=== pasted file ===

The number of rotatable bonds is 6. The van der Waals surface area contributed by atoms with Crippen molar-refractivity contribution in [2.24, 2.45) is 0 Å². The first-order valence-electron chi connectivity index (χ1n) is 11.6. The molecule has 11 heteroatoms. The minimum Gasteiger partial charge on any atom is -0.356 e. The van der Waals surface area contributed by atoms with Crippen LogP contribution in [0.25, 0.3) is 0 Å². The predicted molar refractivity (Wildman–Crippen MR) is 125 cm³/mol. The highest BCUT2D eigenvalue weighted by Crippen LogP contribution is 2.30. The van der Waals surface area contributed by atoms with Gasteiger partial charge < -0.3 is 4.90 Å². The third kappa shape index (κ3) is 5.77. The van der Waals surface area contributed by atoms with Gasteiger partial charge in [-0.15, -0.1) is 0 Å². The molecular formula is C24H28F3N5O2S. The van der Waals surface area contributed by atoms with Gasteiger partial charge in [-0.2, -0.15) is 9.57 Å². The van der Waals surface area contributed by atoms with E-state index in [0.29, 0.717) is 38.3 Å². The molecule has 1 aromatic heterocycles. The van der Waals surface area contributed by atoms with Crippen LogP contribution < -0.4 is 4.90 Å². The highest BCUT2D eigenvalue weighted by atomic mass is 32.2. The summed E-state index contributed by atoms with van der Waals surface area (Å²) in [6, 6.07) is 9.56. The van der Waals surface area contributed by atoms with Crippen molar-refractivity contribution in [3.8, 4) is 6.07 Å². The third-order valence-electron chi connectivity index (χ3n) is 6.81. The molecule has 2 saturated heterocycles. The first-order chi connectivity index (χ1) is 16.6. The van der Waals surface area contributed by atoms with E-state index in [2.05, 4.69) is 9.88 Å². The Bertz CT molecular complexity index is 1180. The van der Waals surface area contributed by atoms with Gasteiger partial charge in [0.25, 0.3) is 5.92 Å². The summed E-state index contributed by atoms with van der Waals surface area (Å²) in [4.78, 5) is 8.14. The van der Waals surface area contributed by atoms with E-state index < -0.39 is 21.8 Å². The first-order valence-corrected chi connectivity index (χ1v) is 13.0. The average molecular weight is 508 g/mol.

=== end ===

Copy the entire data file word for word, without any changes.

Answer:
The number of rotatable bonds is 6. The van der Waals surface area contributed by atoms with Crippen molar-refractivity contribution in [2.24, 2.45) is 0 Å². The first-order valence-electron chi connectivity index (χ1n) is 11.6. The molecule has 11 heteroatoms. The minimum Gasteiger partial charge on any atom is -0.356 e. The van der Waals surface area contributed by atoms with Crippen LogP contribution in [0.25, 0.3) is 0 Å². The predicted molar refractivity (Wildman–Crippen MR) is 125 cm³/mol. The highest BCUT2D eigenvalue weighted by Crippen LogP contribution is 2.30. The van der Waals surface area contributed by atoms with Gasteiger partial charge < -0.3 is 4.90 Å². The third kappa shape index (κ3) is 5.77. The van der Waals surface area contributed by atoms with Gasteiger partial charge in [-0.15, -0.1) is 0 Å². The molecular formula is C24H28F3N5O2S. The van der Waals surface area contributed by atoms with Gasteiger partial charge in [-0.2, -0.15) is 9.57 Å². The van der Waals surface area contributed by atoms with E-state index in [0.29, 0.717) is 38.3 Å². The molecule has 1 aromatic heterocycles. The van der Waals surface area contributed by atoms with Crippen LogP contribution < -0.4 is 4.90 Å². The highest BCUT2D eigenvalue weighted by atomic mass is 32.2. The summed E-state index contributed by atoms with van der Waals surface area (Å²) in [6, 6.07) is 9.56. The van der Waals surface area contributed by atoms with Crippen molar-refractivity contribution in [3.8, 4) is 6.07 Å². The third-order valence-electron chi connectivity index (χ3n) is 6.81. The molecule has 2 saturated heterocycles. The first-order chi connectivity index (χ1) is 16.6. The van der Waals surface area contributed by atoms with E-state index in [2.05, 4.69) is 9.88 Å². The Bertz CT molecular complexity index is 1180. The van der Waals surface area contributed by atoms with Gasteiger partial charge in [0.25, 0.3) is 5.92 Å². The summed E-state index contributed by atoms with van der Waals surface area (Å²) in [4.78, 5) is 8.14. The van der Waals surface area contributed by atoms with E-state index < -0.39 is 21.8 Å². The first-order valence-corrected chi connectivity index (χ1v) is 13.0. The average molecular weight is 508 g/mol.